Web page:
Solving momentum-space coupled-channels equations for electron-atom scattering using a rotated-contour method
Blackett, Anthony John (2002) Solving momentum-space coupled-channels equations for electron-atom scattering using a rotated-contour method. PhD thesis, Murdoch University.
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In the last twenty years, electron-atom scattering theory has witnessed significant theoretical developments. One of these advances is the use of the momentum-space convergent closecoupling approach to fully incorporate target atom continua. This theoretical framework is based on the momentum-space Lippmann-Schwinger equation, an integral form of the Schrodinger equation. Although the approach has been highly successful in its application to atomic scattering theory, computing numerical solutions is inherently difficult because the momentum-space LS equation is a singular integral equation. Standard numerical integration techniques are normally employed to solve the problem and as computing power has increased, calculations have improved. However, there remains the problem of the integral's singular nature, which demands complicated methods for selecting integration points, particularly near the energy-dependant singularity. The rotated-contour method uses a conlplex-variable approach that solves the momentum-space LS equation by integrating along a deformed contour in the complex momentum plane away from the singularities. This method has the potential for simplifying the numerical integrations associated with the close-coupling equations.
A rotated-contour method is first applied to a simple scattering model - electron scattering from the Yukawa potential. This gives some insight into the difficulties that arise when calculating potential matrix elements for complex momenta. The method is then applied to the s-wave model of the electron-hydrogen scattering problem and finally, the full problem. Existing FORTRAN software written to solve the momentum-space LS equations for electron-hydrogen scattering using standard techniques has been converted to C++. Extensive modification of the code has resulted in a flexible Windows-based program with a graphical user interface that runs on any modern computer using PC architecture. The program can calculate results using either a conventional method (no rotation) or a rotatedcontour method.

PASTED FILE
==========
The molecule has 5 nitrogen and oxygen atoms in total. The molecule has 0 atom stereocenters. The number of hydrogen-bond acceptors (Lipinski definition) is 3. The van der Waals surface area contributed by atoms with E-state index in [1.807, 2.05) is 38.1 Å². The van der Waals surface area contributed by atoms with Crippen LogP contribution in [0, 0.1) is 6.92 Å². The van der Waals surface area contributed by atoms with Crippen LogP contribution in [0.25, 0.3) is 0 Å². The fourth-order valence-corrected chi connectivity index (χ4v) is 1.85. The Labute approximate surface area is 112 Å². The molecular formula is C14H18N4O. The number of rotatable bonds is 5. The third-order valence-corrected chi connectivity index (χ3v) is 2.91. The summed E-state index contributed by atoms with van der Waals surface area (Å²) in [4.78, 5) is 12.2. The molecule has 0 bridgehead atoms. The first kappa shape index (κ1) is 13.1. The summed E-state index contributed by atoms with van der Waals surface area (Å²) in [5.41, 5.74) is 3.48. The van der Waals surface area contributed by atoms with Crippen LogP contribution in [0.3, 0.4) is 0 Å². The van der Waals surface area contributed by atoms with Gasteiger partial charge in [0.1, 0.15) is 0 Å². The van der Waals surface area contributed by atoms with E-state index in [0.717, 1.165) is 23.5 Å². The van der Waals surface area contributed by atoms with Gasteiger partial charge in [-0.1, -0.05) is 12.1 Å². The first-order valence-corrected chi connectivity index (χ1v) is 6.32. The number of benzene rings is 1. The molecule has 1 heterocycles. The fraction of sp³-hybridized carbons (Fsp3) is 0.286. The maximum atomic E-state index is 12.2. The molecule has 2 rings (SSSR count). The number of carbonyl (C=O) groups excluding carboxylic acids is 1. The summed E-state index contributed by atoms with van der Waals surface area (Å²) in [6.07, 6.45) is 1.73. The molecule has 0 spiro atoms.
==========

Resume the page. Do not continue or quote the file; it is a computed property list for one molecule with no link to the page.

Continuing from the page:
Using a rotated-contour method to solve the momentum-space LS equations necessitates detailed knowledge of the analytic nature and singularity structure of the coupled channels potentials. This is achieved through the extensive use of the computer symbolic algebra system Maple to compute closed-form solutions for the direct potentials and for a range of partial-wave direct and exchange potentials. It is found that logarithmic branch point singularities are present on the real momentum axis for an extensive class of partial-wave direct-potential matrix elements. The analysis reveals that arotated contour method cannot be applied to the full atomic scattering problem due to these analytic problems which are associated with the long-range nature of the Coulomb potential.
|Publication Type:||Thesis (PhD)|
|Murdoch Affiliation:||School of Mathematical and Physical Sciences|
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